I got my first period aged 11. At this time, I’d learnt a bit about tampons and cycles and our teacher had shown us the obligatory diagram of some ovaries passing an egg. Done, I was set. I don’t remember anyone talking about PMS. I do remember, a few months before I first came on, starting to cry more – probably about one break down every month (funnily enough) I thought I was weak and pathetic, and other kids confirmed. (they were 11, I can’t really hold them to that one) But those thoughts stayed with me, and I actively tried not to cry in public, or really at all, well into my twenties.
PMS is always something I’ve tried to laugh off. Everyone around me does the same. Being a ‘hormonal woman’ is (I’ve always believed) detrimental to the image I’ve tried to portray for years – a chilled out, switched on, professional woman, with a real-life job and a low-carb diet. Nobody wants to be ‘that’ person. Nobody wants to admit to being hormonal and a bit crazy once a month. But in reality, PMS has played a part in my life for years. And I know I’m not alone.
PMS has got me in trouble at work. I’ve flown off the handle at co-workers and sent ludicrous emails which I normally would have kept in drafts. PMS has made me think I had depression, and spend one morning a month (wildly inaccurately) diagnosing myself with bi-polar disorder. PMS has made me cry at Jeremy Kyle. Its only now, as a 29-year- old semi-functioning adult with a vague understanding of my body, that I realise how much my 11-year- old, over-active hormones were affecting me when I first started my period. I wonder how differently I would have been in my teens, my early twenties, if I’d understood PMS properly, and not felt ashamed or embarrassed to talk about it.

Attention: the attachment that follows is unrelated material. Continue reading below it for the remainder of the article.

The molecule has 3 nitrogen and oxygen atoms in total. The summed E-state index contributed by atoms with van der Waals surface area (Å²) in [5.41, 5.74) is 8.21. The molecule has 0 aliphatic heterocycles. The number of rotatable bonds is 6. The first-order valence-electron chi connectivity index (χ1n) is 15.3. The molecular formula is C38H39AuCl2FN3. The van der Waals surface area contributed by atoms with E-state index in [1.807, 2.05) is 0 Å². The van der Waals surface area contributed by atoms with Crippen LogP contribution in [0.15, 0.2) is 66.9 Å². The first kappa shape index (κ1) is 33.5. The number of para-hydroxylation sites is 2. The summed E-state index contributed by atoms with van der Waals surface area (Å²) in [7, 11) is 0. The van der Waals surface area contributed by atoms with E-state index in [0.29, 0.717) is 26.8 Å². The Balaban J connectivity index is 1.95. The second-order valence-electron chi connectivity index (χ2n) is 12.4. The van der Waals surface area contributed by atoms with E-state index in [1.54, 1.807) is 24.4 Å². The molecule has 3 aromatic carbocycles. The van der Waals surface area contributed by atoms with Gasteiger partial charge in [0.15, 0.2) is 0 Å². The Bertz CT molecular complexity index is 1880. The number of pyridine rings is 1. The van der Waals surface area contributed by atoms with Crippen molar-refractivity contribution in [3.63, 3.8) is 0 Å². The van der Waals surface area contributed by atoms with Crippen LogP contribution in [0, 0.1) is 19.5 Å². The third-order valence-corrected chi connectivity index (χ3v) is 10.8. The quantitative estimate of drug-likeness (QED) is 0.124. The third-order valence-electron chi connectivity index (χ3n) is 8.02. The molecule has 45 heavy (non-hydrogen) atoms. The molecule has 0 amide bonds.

We don’t talk about PMS or give it any credit. We talk about it with the same eye-roll and scoff I might give to a self-indulgent Instagram story or a dog wearing a designer coat. PMS is a real problem for so many women and girls. Isn’t it about time we started acknowledging it? Isn’t it time we stopped awkward teenage girls from thinking they were pathetic for having hormones? Time we stopped fully grown adults for shaming each other about a medically recognised condition? It’s 2018. Isn’t it time we sorted this out?